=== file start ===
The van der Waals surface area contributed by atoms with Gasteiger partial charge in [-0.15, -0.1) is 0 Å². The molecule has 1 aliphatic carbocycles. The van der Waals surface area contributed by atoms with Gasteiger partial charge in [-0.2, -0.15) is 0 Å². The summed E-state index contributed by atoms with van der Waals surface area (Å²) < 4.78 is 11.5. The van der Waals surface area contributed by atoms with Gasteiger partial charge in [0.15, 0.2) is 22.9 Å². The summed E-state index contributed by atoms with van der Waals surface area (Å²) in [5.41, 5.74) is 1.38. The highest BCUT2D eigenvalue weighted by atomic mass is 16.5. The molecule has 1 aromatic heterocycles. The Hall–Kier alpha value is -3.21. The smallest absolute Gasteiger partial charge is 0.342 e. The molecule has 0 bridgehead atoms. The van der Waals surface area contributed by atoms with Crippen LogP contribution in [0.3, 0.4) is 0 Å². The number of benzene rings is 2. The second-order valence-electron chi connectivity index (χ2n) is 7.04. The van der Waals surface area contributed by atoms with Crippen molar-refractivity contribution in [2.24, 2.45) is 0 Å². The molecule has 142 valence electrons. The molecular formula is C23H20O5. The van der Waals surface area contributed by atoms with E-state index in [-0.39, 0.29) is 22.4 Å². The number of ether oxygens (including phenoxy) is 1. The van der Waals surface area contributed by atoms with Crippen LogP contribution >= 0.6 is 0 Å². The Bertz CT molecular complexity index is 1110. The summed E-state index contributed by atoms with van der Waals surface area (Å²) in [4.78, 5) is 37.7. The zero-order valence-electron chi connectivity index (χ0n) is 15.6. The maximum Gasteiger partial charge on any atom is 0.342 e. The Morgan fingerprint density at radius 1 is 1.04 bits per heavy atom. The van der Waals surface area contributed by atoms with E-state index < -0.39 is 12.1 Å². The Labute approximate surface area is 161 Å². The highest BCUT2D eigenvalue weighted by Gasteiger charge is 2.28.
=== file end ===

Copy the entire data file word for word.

The van der Waals surface area contributed by atoms with Gasteiger partial charge in [-0.15, -0.1) is 0 Å². The molecule has 1 aliphatic carbocycles. The van der Waals surface area contributed by atoms with Gasteiger partial charge in [-0.2, -0.15) is 0 Å². The summed E-state index contributed by atoms with van der Waals surface area (Å²) < 4.78 is 11.5. The van der Waals surface area contributed by atoms with Gasteiger partial charge in [0.15, 0.2) is 22.9 Å². The summed E-state index contributed by atoms with van der Waals surface area (Å²) in [5.41, 5.74) is 1.38. The highest BCUT2D eigenvalue weighted by atomic mass is 16.5. The molecule has 1 aromatic heterocycles. The Hall–Kier alpha value is -3.21. The smallest absolute Gasteiger partial charge is 0.342 e. The molecule has 0 bridgehead atoms. The van der Waals surface area contributed by atoms with Crippen LogP contribution in [0.3, 0.4) is 0 Å². The number of benzene rings is 2. The second-order valence-electron chi connectivity index (χ2n) is 7.04. The van der Waals surface area contributed by atoms with Crippen molar-refractivity contribution in [2.24, 2.45) is 0 Å². The molecule has 142 valence electrons. The molecular formula is C23H20O5. The van der Waals surface area contributed by atoms with E-state index in [-0.39, 0.29) is 22.4 Å². The number of ether oxygens (including phenoxy) is 1. The van der Waals surface area contributed by atoms with Crippen LogP contribution >= 0.6 is 0 Å². The Bertz CT molecular complexity index is 1110. The summed E-state index contributed by atoms with van der Waals surface area (Å²) in [4.78, 5) is 37.7. The zero-order valence-electron chi connectivity index (χ0n) is 15.6. The maximum Gasteiger partial charge on any atom is 0.342 e. The Morgan fingerprint density at radius 1 is 1.04 bits per heavy atom. The van der Waals surface area contributed by atoms with E-state index < -0.39 is 12.1 Å². The Labute approximate surface area is 161 Å². The highest BCUT2D eigenvalue weighted by Gasteiger charge is 2.28.